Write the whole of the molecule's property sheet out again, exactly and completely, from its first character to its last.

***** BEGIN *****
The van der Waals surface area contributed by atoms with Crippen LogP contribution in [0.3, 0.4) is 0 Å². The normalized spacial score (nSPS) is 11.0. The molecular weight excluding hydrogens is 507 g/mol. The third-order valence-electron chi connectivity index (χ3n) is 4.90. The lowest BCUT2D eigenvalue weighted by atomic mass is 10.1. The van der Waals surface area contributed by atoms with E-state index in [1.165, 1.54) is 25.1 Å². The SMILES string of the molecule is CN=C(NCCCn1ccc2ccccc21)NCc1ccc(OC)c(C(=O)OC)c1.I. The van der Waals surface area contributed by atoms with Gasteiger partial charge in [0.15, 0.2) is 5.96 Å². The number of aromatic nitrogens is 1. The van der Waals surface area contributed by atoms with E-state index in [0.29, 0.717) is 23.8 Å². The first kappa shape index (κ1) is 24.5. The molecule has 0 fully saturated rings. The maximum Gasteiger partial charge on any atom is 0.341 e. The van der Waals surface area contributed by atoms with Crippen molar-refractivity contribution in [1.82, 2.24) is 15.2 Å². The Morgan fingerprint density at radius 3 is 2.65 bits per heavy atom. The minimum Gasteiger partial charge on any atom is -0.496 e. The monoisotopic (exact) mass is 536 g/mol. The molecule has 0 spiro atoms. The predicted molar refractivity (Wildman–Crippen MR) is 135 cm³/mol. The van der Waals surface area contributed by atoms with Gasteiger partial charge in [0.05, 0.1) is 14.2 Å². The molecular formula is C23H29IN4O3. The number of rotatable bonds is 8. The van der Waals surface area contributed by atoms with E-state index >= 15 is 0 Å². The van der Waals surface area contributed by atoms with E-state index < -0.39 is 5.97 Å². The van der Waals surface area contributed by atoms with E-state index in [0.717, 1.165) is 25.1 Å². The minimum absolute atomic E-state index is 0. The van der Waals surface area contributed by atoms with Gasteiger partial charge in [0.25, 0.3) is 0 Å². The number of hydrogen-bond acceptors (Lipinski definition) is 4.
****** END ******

The van der Waals surface area contributed by atoms with Crippen LogP contribution in [0.3, 0.4) is 0 Å². The normalized spacial score (nSPS) is 11.0. The molecular weight excluding hydrogens is 507 g/mol. The third-order valence-electron chi connectivity index (χ3n) is 4.90. The lowest BCUT2D eigenvalue weighted by atomic mass is 10.1. The van der Waals surface area contributed by atoms with E-state index in [1.165, 1.54) is 25.1 Å². The SMILES string of the molecule is CN=C(NCCCn1ccc2ccccc21)NCc1ccc(OC)c(C(=O)OC)c1.I. The van der Waals surface area contributed by atoms with Gasteiger partial charge in [0.15, 0.2) is 5.96 Å². The number of aromatic nitrogens is 1. The van der Waals surface area contributed by atoms with E-state index in [0.29, 0.717) is 23.8 Å². The first kappa shape index (κ1) is 24.5. The molecule has 0 fully saturated rings. The maximum Gasteiger partial charge on any atom is 0.341 e. The van der Waals surface area contributed by atoms with Crippen molar-refractivity contribution in [1.82, 2.24) is 15.2 Å². The Morgan fingerprint density at radius 3 is 2.65 bits per heavy atom. The minimum Gasteiger partial charge on any atom is -0.496 e. The monoisotopic (exact) mass is 536 g/mol. The molecule has 0 spiro atoms. The predicted molar refractivity (Wildman–Crippen MR) is 135 cm³/mol. The van der Waals surface area contributed by atoms with Gasteiger partial charge in [0.05, 0.1) is 14.2 Å². The molecular formula is C23H29IN4O3. The number of rotatable bonds is 8. The van der Waals surface area contributed by atoms with E-state index >= 15 is 0 Å². The van der Waals surface area contributed by atoms with E-state index < -0.39 is 5.97 Å². The van der Waals surface area contributed by atoms with E-state index in [0.717, 1.165) is 25.1 Å². The minimum absolute atomic E-state index is 0. The van der Waals surface area contributed by atoms with Gasteiger partial charge in [0.25, 0.3) is 0 Å². The number of hydrogen-bond acceptors (Lipinski definition) is 4.